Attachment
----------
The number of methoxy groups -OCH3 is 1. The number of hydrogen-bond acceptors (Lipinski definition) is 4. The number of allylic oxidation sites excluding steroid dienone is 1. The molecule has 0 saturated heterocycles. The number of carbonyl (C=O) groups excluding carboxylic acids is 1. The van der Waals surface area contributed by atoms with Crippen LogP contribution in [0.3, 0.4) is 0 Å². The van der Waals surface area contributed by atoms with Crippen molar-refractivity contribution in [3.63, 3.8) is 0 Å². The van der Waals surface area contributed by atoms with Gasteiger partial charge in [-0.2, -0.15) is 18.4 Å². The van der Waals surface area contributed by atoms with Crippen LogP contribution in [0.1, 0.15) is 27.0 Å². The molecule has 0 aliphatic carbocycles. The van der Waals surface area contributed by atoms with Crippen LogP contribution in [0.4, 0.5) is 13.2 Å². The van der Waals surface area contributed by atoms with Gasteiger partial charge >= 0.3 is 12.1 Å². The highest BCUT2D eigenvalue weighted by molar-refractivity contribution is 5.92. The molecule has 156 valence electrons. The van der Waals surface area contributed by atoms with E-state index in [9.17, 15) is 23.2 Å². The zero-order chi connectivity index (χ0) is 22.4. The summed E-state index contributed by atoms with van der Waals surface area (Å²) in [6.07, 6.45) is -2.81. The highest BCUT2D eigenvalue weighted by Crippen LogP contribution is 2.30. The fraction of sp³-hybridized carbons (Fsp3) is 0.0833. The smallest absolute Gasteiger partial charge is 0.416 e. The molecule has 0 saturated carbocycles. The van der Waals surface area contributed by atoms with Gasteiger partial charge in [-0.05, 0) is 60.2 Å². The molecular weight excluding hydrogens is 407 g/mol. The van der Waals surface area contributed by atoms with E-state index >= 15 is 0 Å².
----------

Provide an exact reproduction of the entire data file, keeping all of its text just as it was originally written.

The number of methoxy groups -OCH3 is 1. The number of hydrogen-bond acceptors (Lipinski definition) is 4. The number of allylic oxidation sites excluding steroid dienone is 1. The molecule has 0 saturated heterocycles. The number of carbonyl (C=O) groups excluding carboxylic acids is 1. The van der Waals surface area contributed by atoms with Crippen LogP contribution in [0.3, 0.4) is 0 Å². The van der Waals surface area contributed by atoms with Crippen molar-refractivity contribution in [3.63, 3.8) is 0 Å². The van der Waals surface area contributed by atoms with Gasteiger partial charge in [-0.2, -0.15) is 18.4 Å². The van der Waals surface area contributed by atoms with Crippen LogP contribution in [0.1, 0.15) is 27.0 Å². The molecule has 0 aliphatic carbocycles. The van der Waals surface area contributed by atoms with Crippen LogP contribution in [0.4, 0.5) is 13.2 Å². The van der Waals surface area contributed by atoms with Gasteiger partial charge >= 0.3 is 12.1 Å². The highest BCUT2D eigenvalue weighted by molar-refractivity contribution is 5.92. The molecule has 156 valence electrons. The van der Waals surface area contributed by atoms with E-state index in [9.17, 15) is 23.2 Å². The zero-order chi connectivity index (χ0) is 22.4. The summed E-state index contributed by atoms with van der Waals surface area (Å²) in [6.07, 6.45) is -2.81. The highest BCUT2D eigenvalue weighted by Crippen LogP contribution is 2.30. The fraction of sp³-hybridized carbons (Fsp3) is 0.0833. The smallest absolute Gasteiger partial charge is 0.416 e. The molecule has 0 saturated carbocycles. The van der Waals surface area contributed by atoms with Gasteiger partial charge in [-0.05, 0) is 60.2 Å². The molecular weight excluding hydrogens is 407 g/mol. The van der Waals surface area contributed by atoms with E-state index >= 15 is 0 Å².